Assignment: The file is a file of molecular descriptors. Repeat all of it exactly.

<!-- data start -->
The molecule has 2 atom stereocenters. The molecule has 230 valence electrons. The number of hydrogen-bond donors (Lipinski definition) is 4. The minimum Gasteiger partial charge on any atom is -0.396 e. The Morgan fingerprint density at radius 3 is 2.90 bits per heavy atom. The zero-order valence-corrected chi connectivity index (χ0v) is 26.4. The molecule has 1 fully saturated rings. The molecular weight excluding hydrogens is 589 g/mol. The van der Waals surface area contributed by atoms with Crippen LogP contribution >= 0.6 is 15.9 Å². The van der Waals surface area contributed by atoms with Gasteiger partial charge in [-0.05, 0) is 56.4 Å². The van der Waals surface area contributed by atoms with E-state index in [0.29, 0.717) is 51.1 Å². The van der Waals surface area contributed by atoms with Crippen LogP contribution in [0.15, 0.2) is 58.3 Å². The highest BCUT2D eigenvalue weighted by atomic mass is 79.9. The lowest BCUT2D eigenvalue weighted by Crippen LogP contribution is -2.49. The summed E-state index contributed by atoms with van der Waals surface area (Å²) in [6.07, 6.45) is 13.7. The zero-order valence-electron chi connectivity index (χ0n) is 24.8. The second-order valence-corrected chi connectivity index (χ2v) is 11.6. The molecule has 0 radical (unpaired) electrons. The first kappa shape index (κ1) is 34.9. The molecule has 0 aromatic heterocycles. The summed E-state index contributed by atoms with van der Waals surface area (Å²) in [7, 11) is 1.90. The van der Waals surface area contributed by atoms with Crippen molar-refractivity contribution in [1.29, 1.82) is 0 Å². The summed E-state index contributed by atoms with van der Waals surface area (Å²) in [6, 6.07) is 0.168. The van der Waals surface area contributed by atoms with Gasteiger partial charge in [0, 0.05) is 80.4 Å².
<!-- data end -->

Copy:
The molecule has 2 atom stereocenters. The molecule has 230 valence electrons. The number of hydrogen-bond donors (Lipinski definition) is 4. The minimum Gasteiger partial charge on any atom is -0.396 e. The Morgan fingerprint density at radius 3 is 2.90 bits per heavy atom. The zero-order valence-corrected chi connectivity index (χ0v) is 26.4. The molecule has 1 fully saturated rings. The molecular weight excluding hydrogens is 589 g/mol. The van der Waals surface area contributed by atoms with Crippen LogP contribution >= 0.6 is 15.9 Å². The van der Waals surface area contributed by atoms with Gasteiger partial charge in [-0.05, 0) is 56.4 Å². The van der Waals surface area contributed by atoms with E-state index in [0.29, 0.717) is 51.1 Å². The van der Waals surface area contributed by atoms with Crippen LogP contribution in [0.15, 0.2) is 58.3 Å². The highest BCUT2D eigenvalue weighted by atomic mass is 79.9. The lowest BCUT2D eigenvalue weighted by Crippen LogP contribution is -2.49. The summed E-state index contributed by atoms with van der Waals surface area (Å²) in [6.07, 6.45) is 13.7. The zero-order valence-electron chi connectivity index (χ0n) is 24.8. The second-order valence-corrected chi connectivity index (χ2v) is 11.6. The molecule has 0 radical (unpaired) electrons. The first kappa shape index (κ1) is 34.9. The molecule has 0 aromatic heterocycles. The summed E-state index contributed by atoms with van der Waals surface area (Å²) in [7, 11) is 1.90. The van der Waals surface area contributed by atoms with Crippen molar-refractivity contribution in [1.29, 1.82) is 0 Å². The summed E-state index contributed by atoms with van der Waals surface area (Å²) in [6, 6.07) is 0.168. The van der Waals surface area contributed by atoms with Gasteiger partial charge in [0, 0.05) is 80.4 Å².